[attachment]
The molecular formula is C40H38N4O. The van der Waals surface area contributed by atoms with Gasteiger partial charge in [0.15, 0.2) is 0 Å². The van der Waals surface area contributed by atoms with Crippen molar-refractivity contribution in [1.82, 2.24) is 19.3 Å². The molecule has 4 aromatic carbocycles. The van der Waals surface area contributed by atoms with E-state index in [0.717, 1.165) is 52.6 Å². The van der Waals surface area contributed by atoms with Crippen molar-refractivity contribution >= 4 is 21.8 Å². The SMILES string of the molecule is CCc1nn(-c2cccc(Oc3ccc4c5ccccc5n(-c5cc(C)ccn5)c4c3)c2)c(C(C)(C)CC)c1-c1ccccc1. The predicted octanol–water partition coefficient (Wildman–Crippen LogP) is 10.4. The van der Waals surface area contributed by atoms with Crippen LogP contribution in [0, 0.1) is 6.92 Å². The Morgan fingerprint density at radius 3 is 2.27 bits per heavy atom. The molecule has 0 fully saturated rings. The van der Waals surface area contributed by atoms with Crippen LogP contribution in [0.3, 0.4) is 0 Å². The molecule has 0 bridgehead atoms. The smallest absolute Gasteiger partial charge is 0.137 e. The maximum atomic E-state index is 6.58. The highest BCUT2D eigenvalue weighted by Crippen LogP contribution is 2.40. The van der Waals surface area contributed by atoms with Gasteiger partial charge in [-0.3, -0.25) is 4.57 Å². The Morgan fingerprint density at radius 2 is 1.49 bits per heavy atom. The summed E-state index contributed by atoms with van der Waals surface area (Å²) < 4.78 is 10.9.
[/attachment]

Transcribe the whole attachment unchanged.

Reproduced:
The molecular formula is C40H38N4O. The van der Waals surface area contributed by atoms with Gasteiger partial charge in [0.15, 0.2) is 0 Å². The van der Waals surface area contributed by atoms with Crippen molar-refractivity contribution in [1.82, 2.24) is 19.3 Å². The molecule has 4 aromatic carbocycles. The van der Waals surface area contributed by atoms with E-state index in [0.717, 1.165) is 52.6 Å². The van der Waals surface area contributed by atoms with Crippen molar-refractivity contribution >= 4 is 21.8 Å². The SMILES string of the molecule is CCc1nn(-c2cccc(Oc3ccc4c5ccccc5n(-c5cc(C)ccn5)c4c3)c2)c(C(C)(C)CC)c1-c1ccccc1. The predicted octanol–water partition coefficient (Wildman–Crippen LogP) is 10.4. The van der Waals surface area contributed by atoms with Crippen LogP contribution in [0, 0.1) is 6.92 Å². The Morgan fingerprint density at radius 3 is 2.27 bits per heavy atom. The molecule has 0 fully saturated rings. The van der Waals surface area contributed by atoms with Crippen LogP contribution in [0.3, 0.4) is 0 Å². The molecule has 0 bridgehead atoms. The smallest absolute Gasteiger partial charge is 0.137 e. The maximum atomic E-state index is 6.58. The highest BCUT2D eigenvalue weighted by Crippen LogP contribution is 2.40. The van der Waals surface area contributed by atoms with Gasteiger partial charge in [-0.3, -0.25) is 4.57 Å². The Morgan fingerprint density at radius 2 is 1.49 bits per heavy atom. The summed E-state index contributed by atoms with van der Waals surface area (Å²) < 4.78 is 10.9.